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Was I wrong about Bitcoin all along?

I’ve been bearish on Bitcoin since it surged to almost $20,000 a little over a year ago. I think the cryptocurrency suffered from speculation that created an unsustainable bubble, a bubble that could still be deflating and could retreat by more than 90% from where it is now.

But am I wrong about Bitcoin? In December, my Foolish colleague Rupert Hargreaves punched out an interesting article that made me think about the whole cryptocurrency ‘asset’ class.

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A tenuous case for the upside?

Although unlike a trading company, Bitcoin pays investors no dividend, generates no cash inflows, owns no tangible assets, and can’t add value to anything to generate wealth, it has one thing going for it. That ‘one thing’ is that the number of Bitcoins in existence is limited to 21m. So, the counter-argument to my bearishness is that demand for the virtual currency could rocket if people decide to adopt it as a mainstream currency, which could push the price up because of limited supply.

Rupert’s tantalising headline suggested $100,000 as a possibility, although he balanced that by saying that “If everyone suddenly stops using it, then the price will likely fall to zero.”

However, I think the case for Bitcoin at £100,000 is tenuous. I remember the long search for the creator of Bitcoin. In the end, some bloke (or several people) called Satoshi Nakamoto reckons he (or they) started it off. But how can we be sure? I reckon there’s a big flaw in the case for mainstream adoption of Bitcoin because if Satoshi Nakamoto declared the creation of 21m Bitcoins, what’s to stop some other person declaring the creation of 21m of something else to compete?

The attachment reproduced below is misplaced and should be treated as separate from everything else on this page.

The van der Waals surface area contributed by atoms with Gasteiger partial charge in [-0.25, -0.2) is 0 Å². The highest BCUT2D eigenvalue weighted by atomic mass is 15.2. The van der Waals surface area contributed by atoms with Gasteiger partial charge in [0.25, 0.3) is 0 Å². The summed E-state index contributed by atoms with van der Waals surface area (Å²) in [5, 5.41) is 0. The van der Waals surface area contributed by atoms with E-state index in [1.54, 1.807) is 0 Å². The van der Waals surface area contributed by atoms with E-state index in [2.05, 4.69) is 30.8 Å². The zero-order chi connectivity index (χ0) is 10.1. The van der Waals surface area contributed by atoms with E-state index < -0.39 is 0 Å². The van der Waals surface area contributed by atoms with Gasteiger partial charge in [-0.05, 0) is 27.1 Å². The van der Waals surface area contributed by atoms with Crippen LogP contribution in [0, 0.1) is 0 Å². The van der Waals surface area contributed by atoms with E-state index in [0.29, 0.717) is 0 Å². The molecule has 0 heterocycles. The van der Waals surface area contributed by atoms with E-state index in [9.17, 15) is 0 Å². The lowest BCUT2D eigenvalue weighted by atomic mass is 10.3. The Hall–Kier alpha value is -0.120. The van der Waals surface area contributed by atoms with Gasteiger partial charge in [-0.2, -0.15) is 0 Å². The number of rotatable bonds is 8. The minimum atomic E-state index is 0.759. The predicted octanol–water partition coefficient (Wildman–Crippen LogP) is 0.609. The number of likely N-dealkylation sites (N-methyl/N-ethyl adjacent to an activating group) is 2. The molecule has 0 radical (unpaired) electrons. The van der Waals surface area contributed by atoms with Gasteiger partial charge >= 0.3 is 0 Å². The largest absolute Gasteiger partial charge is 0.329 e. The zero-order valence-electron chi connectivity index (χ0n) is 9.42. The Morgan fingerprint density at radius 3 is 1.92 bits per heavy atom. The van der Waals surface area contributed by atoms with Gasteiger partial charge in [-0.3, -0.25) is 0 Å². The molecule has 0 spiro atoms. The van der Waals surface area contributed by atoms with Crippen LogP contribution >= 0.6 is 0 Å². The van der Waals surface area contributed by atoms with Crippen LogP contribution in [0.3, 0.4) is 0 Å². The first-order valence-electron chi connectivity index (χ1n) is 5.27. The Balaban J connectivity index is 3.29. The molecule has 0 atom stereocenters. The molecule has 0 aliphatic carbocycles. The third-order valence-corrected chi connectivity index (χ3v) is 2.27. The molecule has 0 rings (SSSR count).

That’s already happening, of course. Witness the proliferation of Altcoins (or Alternatives to Bitcoin), such as Ethereum, Ripple, Monero and Bytecoin. Then there are all those so-called ‘forks’ where a single blockchain diverges into two paths. Bitcoin forks include Bitcoin Cash and Bitcoin Gold, and Ethereum forks include Ethereum Classic and Ethereum Fog, for example. Then we’ve got intentional forks, unintentional forks, hard forks, soft forks, and other nonsense that could work against an investment in Bitcoin.

A basketful of risks

Meanwhile, if you trade in cryptocurrencies, it pays to hold your nose. They’ve been popular in the criminal underworld and the US Commodity Futures Trading Commission has warned that virtual currencies are risky because the exchanges lack regulation or safeguards. That means they’re vulnerable to theft, hacking, fraud and market manipulation because of potential self-dealing by exchanges. Meanwhile, the Bank of International Settlements has cautioned that Bitcoin lacks any stability of price, requires high energy consumption, has high and variable transaction costs, and is vulnerable to debasement from forking.

It all paints a bleak picture for the outlook for Bitcoin. But The Economist threw a few crumbs of comfort to Bitcoin-believers in 2015 when it claimed some of the criticisms were unfair. The publication argued that the underlying blockchain technology is useful and Bitcoin’s volatility could settle down. But I must say there’s been scant evidence of those views over the ensuing three years! On balance, I’m sticking to my bearish stance on Bitcoin and will continue to seek my fortune in shares instead.

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Kevin Godbold has no position in any of the shares mentioned. The Motley Fool UK has no position in any of the shares mentioned. Views expressed on the companies mentioned in this article are those of the writer and therefore may differ from the official recommendations we make in our subscription services such as Share Advisor, Hidden Winners and Pro. Here at The Motley Fool we believe that considering a diverse range of insights makes us better investors.